The enigmatic “marketing funnel” began to take shape over a century ago in an ad agency. Today, you undoubtedly have one whether you’re aware or not. You might not know how it works or what it looks like. You may call it a “sales funnel,” a “conversion funnel” or several other names. But then, if your business depends on customers to grow, then you have a funnel.

If you’re in search of additional clarifications on it, you’re not alone. Theoretically, the marketing funnel is a representation of your buyers’ journey from start to finish, it’s the process you use to attract & convert leads. From prospect to customer, to the processes and tools you use to graciously guide them through. But in practice, building a marketing funnel is way more perplexing.

What do the foundational blocks of a successful marketing funnel look like? What processes can be used to ensure that the maximum number of leads are transformed to customers who remain loyal to your brand?

The quest for those answers began in 1898 with a four-letter abbreviation: AIDA. Today, it concludes by flipping the complete funnel on its head.

In this article, we’ll cover what marketing funnels are, the early marketing funnel, and the evolution of the marketing funnel. Then, we’ll deconstruct the marketing funnel. In the end, you’ll know what your marketing funnel should look like and how to utilize each phase of the funnel for the success of your business

What is a Marketing Funnel?

A marketing funnel is a tool that describes your customer’s journey with you. It’s a way of breaking down the journey from when your customers first learn about your business to the stage when they’re prepared and willing to buy your products and services.

Initially, you want to make your brand/business more noticeable by publishing white papers, ranking high in search engines, etc. As the leads progress down the funnel, your outreach methodology gets more and more tailored until the sales take place.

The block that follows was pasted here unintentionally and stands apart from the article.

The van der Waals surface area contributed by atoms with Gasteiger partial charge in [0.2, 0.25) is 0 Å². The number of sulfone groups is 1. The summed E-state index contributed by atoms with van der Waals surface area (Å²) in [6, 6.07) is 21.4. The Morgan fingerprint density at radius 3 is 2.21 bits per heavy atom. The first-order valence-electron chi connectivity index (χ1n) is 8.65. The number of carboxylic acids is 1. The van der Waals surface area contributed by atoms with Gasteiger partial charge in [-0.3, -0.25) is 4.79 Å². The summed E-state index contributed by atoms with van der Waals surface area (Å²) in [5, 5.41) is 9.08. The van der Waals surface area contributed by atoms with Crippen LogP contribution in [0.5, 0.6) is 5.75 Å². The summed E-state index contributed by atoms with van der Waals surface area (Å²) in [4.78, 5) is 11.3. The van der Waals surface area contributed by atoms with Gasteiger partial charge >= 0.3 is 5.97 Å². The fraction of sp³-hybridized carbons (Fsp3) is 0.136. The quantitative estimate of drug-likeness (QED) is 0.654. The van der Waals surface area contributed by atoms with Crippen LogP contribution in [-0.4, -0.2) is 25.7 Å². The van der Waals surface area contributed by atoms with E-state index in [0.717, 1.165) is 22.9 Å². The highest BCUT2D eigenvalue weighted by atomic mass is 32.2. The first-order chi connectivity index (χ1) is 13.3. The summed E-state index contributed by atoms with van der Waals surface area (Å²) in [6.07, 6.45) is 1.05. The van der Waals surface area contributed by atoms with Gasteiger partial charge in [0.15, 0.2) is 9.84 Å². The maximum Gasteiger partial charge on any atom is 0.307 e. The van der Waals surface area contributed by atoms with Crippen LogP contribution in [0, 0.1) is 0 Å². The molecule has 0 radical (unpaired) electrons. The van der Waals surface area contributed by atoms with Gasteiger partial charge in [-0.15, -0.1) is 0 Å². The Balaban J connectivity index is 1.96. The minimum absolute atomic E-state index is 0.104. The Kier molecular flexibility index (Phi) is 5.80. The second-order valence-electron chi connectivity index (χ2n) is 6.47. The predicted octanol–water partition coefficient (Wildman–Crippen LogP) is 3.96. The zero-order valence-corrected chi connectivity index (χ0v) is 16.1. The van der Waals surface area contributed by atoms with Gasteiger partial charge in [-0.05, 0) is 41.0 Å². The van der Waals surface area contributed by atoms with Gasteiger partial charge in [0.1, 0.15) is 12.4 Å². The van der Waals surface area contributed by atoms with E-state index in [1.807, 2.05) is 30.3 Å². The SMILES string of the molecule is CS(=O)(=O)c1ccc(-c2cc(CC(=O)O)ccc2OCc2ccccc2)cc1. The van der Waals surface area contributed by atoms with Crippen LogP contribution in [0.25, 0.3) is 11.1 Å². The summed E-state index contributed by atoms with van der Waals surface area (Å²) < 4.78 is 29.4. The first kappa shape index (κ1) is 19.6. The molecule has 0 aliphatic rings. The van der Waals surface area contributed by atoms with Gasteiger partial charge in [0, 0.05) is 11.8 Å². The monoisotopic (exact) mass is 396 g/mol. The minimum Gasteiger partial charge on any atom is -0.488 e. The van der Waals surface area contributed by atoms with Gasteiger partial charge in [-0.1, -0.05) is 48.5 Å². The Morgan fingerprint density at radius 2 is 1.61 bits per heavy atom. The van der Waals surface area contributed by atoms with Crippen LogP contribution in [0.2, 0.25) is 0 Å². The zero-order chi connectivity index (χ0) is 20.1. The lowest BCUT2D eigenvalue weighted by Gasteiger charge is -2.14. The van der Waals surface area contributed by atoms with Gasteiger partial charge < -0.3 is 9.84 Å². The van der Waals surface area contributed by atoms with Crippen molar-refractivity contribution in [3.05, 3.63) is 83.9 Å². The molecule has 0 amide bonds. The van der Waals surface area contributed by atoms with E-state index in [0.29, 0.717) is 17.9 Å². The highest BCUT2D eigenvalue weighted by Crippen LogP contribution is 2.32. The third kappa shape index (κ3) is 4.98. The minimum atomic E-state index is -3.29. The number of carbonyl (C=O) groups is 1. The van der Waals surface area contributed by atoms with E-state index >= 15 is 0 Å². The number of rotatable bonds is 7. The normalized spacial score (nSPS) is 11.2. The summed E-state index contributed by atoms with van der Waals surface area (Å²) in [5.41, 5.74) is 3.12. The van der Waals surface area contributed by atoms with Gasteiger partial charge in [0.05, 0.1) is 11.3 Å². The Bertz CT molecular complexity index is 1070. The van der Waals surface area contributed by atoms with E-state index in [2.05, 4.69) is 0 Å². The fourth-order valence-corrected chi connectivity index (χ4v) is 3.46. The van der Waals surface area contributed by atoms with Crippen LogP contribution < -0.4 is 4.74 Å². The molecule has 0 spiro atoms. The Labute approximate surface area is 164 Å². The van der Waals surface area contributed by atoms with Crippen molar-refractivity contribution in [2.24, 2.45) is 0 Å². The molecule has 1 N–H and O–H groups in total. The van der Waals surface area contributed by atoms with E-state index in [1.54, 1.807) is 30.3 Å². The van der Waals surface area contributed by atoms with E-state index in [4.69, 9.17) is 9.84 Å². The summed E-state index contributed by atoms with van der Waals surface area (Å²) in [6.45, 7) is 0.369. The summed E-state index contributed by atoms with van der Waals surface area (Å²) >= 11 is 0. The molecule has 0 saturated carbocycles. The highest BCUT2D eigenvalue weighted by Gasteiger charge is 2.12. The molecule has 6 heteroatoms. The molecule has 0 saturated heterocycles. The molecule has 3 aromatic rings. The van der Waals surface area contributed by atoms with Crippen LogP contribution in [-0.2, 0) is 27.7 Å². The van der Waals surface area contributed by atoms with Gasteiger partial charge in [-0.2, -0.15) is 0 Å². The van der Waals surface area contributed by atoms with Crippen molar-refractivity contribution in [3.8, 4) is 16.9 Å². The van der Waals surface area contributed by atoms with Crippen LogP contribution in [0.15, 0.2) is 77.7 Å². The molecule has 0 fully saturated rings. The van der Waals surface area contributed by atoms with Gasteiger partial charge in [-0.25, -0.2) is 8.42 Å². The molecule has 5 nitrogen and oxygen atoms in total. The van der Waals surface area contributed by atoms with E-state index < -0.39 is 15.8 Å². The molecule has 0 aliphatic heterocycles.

The importance of a marketing funnel is that it helps to attract and convert customers to your business.

In a nutshell, here’s how it works.

Wondering why it’s funnel-shaped? It’s because some persons tend to drop out at each stage of the funnel.

Let me illustrate with an instance:

Imagine that you own an e-commerce store where you sell “headspin beanie”.

Over 200 hundred people are losing their hair from doing headspins without a beanie. So, they’ll turn to Google to search for a solution to their problem. Since you’re ranking high on Google for “headspin beanie,” 80 out of the 200 people navigate to your site. On your website, you offer a 40% discount in exchange for their email address. 40 people take on the offer. Assuming that only 20 people used the voucher and purchased a headspin beanie from your online store.

Given that people drop off at each phase, the top part is usually more significant than the bottom part. You can see how the numbers decrease: from 100 to 80 to 40 to 20. Well, this results in a funnel shape.


Generally, a marketing funnel simplifies a customer’s purchase journey. It makes it easier for companies to always keep in touch with their “would-be” customers.

A marketing funnel applies to nearly every customer interaction. Whether you want to generate traffic for your brick and mortar store, online sales or collect clicks as an affiliate, you’ll need a marketing funnel. It’s a very potent way to bring visibility to every phase of connection with your customer.

Another unique perk of a marketing funnel is its measurability. Through your funnel, you can pivot your business strategy by quickly knowing where you’re losing most of your clients.

For example, if you lose most of your customers even before they get to the second phase, then you can easily deduce that you need a better brand awareness campaign.